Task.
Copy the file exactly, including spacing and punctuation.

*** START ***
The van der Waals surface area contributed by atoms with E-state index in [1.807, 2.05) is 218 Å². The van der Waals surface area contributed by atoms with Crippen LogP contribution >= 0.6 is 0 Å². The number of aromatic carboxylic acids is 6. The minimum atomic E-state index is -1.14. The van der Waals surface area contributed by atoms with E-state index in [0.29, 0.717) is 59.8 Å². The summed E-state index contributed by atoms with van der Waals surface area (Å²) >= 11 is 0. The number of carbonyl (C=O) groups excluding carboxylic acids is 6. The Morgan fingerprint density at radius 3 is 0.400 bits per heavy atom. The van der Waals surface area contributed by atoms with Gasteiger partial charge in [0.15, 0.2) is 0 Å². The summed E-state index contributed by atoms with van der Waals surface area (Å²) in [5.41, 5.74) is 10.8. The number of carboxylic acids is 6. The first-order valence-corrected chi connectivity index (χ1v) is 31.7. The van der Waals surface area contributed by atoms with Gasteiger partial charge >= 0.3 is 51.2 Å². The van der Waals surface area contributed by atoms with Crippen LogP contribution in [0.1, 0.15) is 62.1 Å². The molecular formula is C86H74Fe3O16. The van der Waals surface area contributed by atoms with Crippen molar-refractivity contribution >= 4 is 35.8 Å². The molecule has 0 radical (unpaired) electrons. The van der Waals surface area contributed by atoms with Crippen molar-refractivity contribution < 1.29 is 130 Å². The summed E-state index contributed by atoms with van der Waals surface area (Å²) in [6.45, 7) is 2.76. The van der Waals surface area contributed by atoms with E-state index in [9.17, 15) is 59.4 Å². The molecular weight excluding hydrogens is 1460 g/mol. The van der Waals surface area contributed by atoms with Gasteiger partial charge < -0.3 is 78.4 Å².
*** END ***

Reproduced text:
The van der Waals surface area contributed by atoms with E-state index in [1.807, 2.05) is 218 Å². The van der Waals surface area contributed by atoms with Crippen LogP contribution >= 0.6 is 0 Å². The number of aromatic carboxylic acids is 6. The minimum atomic E-state index is -1.14. The van der Waals surface area contributed by atoms with E-state index in [0.29, 0.717) is 59.8 Å². The summed E-state index contributed by atoms with van der Waals surface area (Å²) >= 11 is 0. The number of carbonyl (C=O) groups excluding carboxylic acids is 6. The Morgan fingerprint density at radius 3 is 0.400 bits per heavy atom. The van der Waals surface area contributed by atoms with Gasteiger partial charge in [0.15, 0.2) is 0 Å². The summed E-state index contributed by atoms with van der Waals surface area (Å²) in [5.41, 5.74) is 10.8. The number of carboxylic acids is 6. The first-order valence-corrected chi connectivity index (χ1v) is 31.7. The van der Waals surface area contributed by atoms with Gasteiger partial charge >= 0.3 is 51.2 Å². The van der Waals surface area contributed by atoms with Crippen LogP contribution in [0.1, 0.15) is 62.1 Å². The molecular formula is C86H74Fe3O16. The van der Waals surface area contributed by atoms with Crippen molar-refractivity contribution >= 4 is 35.8 Å². The molecule has 0 radical (unpaired) electrons. The van der Waals surface area contributed by atoms with Crippen molar-refractivity contribution < 1.29 is 130 Å². The summed E-state index contributed by atoms with van der Waals surface area (Å²) in [6.45, 7) is 2.76. The van der Waals surface area contributed by atoms with E-state index in [9.17, 15) is 59.4 Å². The molecular weight excluding hydrogens is 1460 g/mol. The van der Waals surface area contributed by atoms with Gasteiger partial charge < -0.3 is 78.4 Å².